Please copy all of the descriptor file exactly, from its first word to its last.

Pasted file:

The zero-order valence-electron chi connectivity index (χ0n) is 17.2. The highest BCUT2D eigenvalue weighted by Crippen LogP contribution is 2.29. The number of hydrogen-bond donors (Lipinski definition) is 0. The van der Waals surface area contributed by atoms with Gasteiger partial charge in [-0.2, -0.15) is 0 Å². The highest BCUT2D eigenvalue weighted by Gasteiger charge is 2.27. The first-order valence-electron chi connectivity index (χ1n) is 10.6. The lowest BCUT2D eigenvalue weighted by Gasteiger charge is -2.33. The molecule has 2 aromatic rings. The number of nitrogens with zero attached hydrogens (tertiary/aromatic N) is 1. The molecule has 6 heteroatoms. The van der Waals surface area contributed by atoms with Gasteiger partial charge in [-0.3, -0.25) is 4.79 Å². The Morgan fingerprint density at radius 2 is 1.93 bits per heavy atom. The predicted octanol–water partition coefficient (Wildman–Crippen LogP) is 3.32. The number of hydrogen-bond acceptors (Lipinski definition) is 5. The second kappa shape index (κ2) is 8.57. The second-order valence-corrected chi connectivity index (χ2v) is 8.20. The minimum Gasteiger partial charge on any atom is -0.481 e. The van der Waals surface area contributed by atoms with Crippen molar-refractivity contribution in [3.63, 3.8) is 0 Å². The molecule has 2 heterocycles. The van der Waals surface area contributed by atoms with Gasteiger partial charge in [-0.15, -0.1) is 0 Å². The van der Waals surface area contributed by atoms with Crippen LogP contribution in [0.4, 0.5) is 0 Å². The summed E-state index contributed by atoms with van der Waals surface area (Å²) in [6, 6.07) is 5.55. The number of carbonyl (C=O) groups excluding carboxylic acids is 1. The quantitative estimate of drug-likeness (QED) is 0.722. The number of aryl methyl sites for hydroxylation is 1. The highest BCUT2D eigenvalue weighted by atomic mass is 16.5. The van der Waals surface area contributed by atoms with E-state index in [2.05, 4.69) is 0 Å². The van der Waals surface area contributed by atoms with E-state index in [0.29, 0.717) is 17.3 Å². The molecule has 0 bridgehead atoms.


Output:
The zero-order valence-electron chi connectivity index (χ0n) is 17.2. The highest BCUT2D eigenvalue weighted by Crippen LogP contribution is 2.29. The number of hydrogen-bond donors (Lipinski definition) is 0. The van der Waals surface area contributed by atoms with Gasteiger partial charge in [-0.2, -0.15) is 0 Å². The highest BCUT2D eigenvalue weighted by Gasteiger charge is 2.27. The first-order valence-electron chi connectivity index (χ1n) is 10.6. The lowest BCUT2D eigenvalue weighted by Gasteiger charge is -2.33. The molecule has 2 aromatic rings. The number of nitrogens with zero attached hydrogens (tertiary/aromatic N) is 1. The molecule has 6 heteroatoms. The van der Waals surface area contributed by atoms with Gasteiger partial charge in [-0.3, -0.25) is 4.79 Å². The Morgan fingerprint density at radius 2 is 1.93 bits per heavy atom. The predicted octanol–water partition coefficient (Wildman–Crippen LogP) is 3.32. The number of hydrogen-bond acceptors (Lipinski definition) is 5. The second kappa shape index (κ2) is 8.57. The second-order valence-corrected chi connectivity index (χ2v) is 8.20. The minimum Gasteiger partial charge on any atom is -0.481 e. The van der Waals surface area contributed by atoms with Crippen molar-refractivity contribution in [3.63, 3.8) is 0 Å². The molecule has 2 heterocycles. The van der Waals surface area contributed by atoms with Gasteiger partial charge in [-0.15, -0.1) is 0 Å². The van der Waals surface area contributed by atoms with Crippen LogP contribution in [0.4, 0.5) is 0 Å². The summed E-state index contributed by atoms with van der Waals surface area (Å²) in [6, 6.07) is 5.55. The number of carbonyl (C=O) groups excluding carboxylic acids is 1. The quantitative estimate of drug-likeness (QED) is 0.722. The number of aryl methyl sites for hydroxylation is 1. The highest BCUT2D eigenvalue weighted by atomic mass is 16.5. The van der Waals surface area contributed by atoms with E-state index in [2.05, 4.69) is 0 Å². The van der Waals surface area contributed by atoms with E-state index in [0.29, 0.717) is 17.3 Å². The molecule has 0 bridgehead atoms.